And that’s when the magic starts happening.
Trapped between the boiling oil and the food, the steam barrier persists around the food like a halo, repelling the boiling oil, while simultaneously allowing the heat from the oil to cook the food. However, the heat lessens as it transfers through the steam barrier, creating something of a ‘coronal effect,’ where you have a blistering exterior and a ‘mildly less blistering’ interior. In essence, there is a ‘heat exchange’ between the steam barrier, the oil, and the food, with heat being lost at each interval. Thus, the exterior and interior cook at two different temperatures.
The end result is a crisp exterior (read thoroughly and harshly cooked), and a moist interior (read less harshly cooked). This is the luscious combo that makes things like fried chicken so delicious. Pan-frying is also what makes things like fried meatballs possible, where you have crisped the exterior of the meatball, while leaving the interior deliciously moist and flavorful. https://livingthegourmet.com/2019/08/meatballs-with-pignoli-nuts-raisins.html
Now, the defining factor here isn’t merely the boiling oil, but also the total (or near total) immersion of the food in the heat source.
An air-fryer – as the name implies – fries via air rather than oil. All air fryers that I’m aware of use ‘rapid air technology’ to ‘swath’ food in circulated currents of uniformly heated air. By contrast, when baking food in an oven, you have ‘stagnant’ air that’s heated unevenly from the element. This changes somewhat in convection ovens, but the point still remains. You have a transfer of heat from the element to the air to the food. While this remains true in an air fryer, the rapid motion of the air ensures that the food is cooked as evenly as possible.
Now, while an air fryer ‘does’ achieve a ‘fry-like’ crisp due to the rapidity with which it cooks, and the high temperature of the air, and while it does so evenly due to uniformly enveloping the food, it does ‘not’ achieve the ‘coronal effect’ mentioned above due to the lack of a steam barrier. No micro-explosions, no steam barrier. On the contrary, any moisture that evaporates after coming into contact with the heated air simply escapes into that same air. Thus, the inside of the food is cooked at the same high temperature as the exterior of the food. This often results in deep-fried or pan-fried food having a moister interior, even if the crisped exterior can be sufficiently replicated via proper use of an air-fryer.
Now, while it might sound like deep-frying is the breakaway star of the show in regards to taste and texture, air frying does have quite a few big pluses over conventional pan or deep-frying.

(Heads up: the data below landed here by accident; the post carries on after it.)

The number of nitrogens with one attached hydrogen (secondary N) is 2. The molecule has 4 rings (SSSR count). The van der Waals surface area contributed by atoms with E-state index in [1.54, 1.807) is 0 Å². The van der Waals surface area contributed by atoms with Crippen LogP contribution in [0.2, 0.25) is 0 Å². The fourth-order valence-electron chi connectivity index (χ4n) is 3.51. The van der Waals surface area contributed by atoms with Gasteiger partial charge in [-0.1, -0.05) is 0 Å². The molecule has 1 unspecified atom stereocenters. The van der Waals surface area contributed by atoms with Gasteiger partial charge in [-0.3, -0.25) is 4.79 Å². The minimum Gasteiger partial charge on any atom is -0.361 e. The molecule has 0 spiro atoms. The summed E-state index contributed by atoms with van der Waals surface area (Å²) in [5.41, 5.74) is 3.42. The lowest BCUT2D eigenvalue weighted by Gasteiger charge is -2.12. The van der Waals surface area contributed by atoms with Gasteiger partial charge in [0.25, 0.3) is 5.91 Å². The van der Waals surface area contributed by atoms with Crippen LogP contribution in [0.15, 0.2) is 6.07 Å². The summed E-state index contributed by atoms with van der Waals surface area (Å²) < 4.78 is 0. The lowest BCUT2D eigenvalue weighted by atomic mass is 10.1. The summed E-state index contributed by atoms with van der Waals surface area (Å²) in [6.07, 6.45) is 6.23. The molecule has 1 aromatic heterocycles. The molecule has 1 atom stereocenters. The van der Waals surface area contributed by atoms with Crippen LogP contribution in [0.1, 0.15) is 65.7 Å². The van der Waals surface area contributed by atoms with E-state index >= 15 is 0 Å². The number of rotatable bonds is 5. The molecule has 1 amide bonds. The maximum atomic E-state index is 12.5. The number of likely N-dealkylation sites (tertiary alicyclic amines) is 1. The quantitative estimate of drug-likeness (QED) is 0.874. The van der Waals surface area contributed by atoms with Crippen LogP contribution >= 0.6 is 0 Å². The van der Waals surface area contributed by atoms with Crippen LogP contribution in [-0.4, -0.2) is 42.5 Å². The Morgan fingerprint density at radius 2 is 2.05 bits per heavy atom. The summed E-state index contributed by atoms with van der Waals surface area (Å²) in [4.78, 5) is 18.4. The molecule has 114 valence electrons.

Advantages of Air-Frying
1) Healthfulness. One of the big pluses of air fryers is that food is typically much healthier, since there is no transfer of oil (and therefore fat and cholesterol) into the food. Air, thankfully, is fat, calorie, and cholesterol free sustenance.
2) Cleanup. For me, this is the ‘really’ big one. No oil means very little cleanup. Pop the food in the basket, let the air-fryer do its thing, and then simply wipe out the basket. Seriously, if you’re using your air-fryer right, they aren’t that much more difficult to clean than a microwave or toaster oven.
3) Ease of Use. Another big, big plus in my opinion is that air-fryers are simply more ‘user friendly’ than deep fryers or pan frying. Pop the food in the basket, set the timer, and you’re done. Deep frying and pan-frying require watching and waiting to judge when the food has been cooked – ideally to crisped perfection. Thus, air-frying leaves less room for human error.
Other Great Fry-Fests From Living the Gourmet
1) Onion Rings. These are one of my favorite ‘fried goodies.’ I prepare mine with just a hint of spice, and a thick, dense batter that crisps up beautifully during frying. You can grab my recipe here.
2) Spicy Fried Chicken. My favorite take on this perennial classic. We use corn starch to give the chicken coating a nice crisp, and add in cayenne and hot sauce to the batter to give the ultra-crispy coating a nice kick.
3) Oven Baked Chicken. I know I promised a fry-fest, but this chicken recipe is the oven-baked version of my spicy fried chicken. I love both, so take your pick of the two and let me know down below which you like the best!
4) Fried Cauliflower Balls. My favorite way to prepare cauliflower is as bite-sized fried delights. Drizzled with some fresh lemon, and served with a homemade tzatziki, and you’ve got a real treat that’s great as either as a starter or a side.
5) Italian-Style Fried Shrimp Balls. These are as delicious as they sound. Prepared with fresh basil, fresh lemon, Romano cheese, and Italian parsley, these a delightful addition to any starter spread.Print
Air Fried Pork Wontons
- Prep Time: 15 minutes
- Cook Time: 15 minutes
- Total Time: 30 minutes
- Yield: 40-50 wontons 1x
- 40–50 wonton wrappers
- vegetable oil, for brushing
- 16 ounces ground pork sausage
- 3 green scallions, diced
- 1 carrot, shredded
- 1 1/2 teaspoon fresh chili paste
- 2 teaspoons soy sauce
- 2 teaspoons teriyaki sauce
- 2 teaspoons fresh ginger, grated
- 3 tablespoons soy sauce
- 1 tablespoon teriyaki sauce
- 1 teaspoon fresh ginger, grated
- 1 teaspoon fresh chili paste
- 2 teaspoons toasted sesame seeds
- In a large bowl, mix together all ingredients for the filling.
- Drop about 1-1½ teaspoons of filling in the center of each wrapper, then brush the edges with water and fold the wonton over to create a triangle. Press and seal the edges. Transfer to baking sheet and brush each wonton with oil.
- Lay out a single layer of wontons in the basket of the air fryer (be sure not to overfill or stack the wontons). Cook 2-5 minutes at 375 degrees F. until the wontons are golden and crisp.
- Serving Size: 1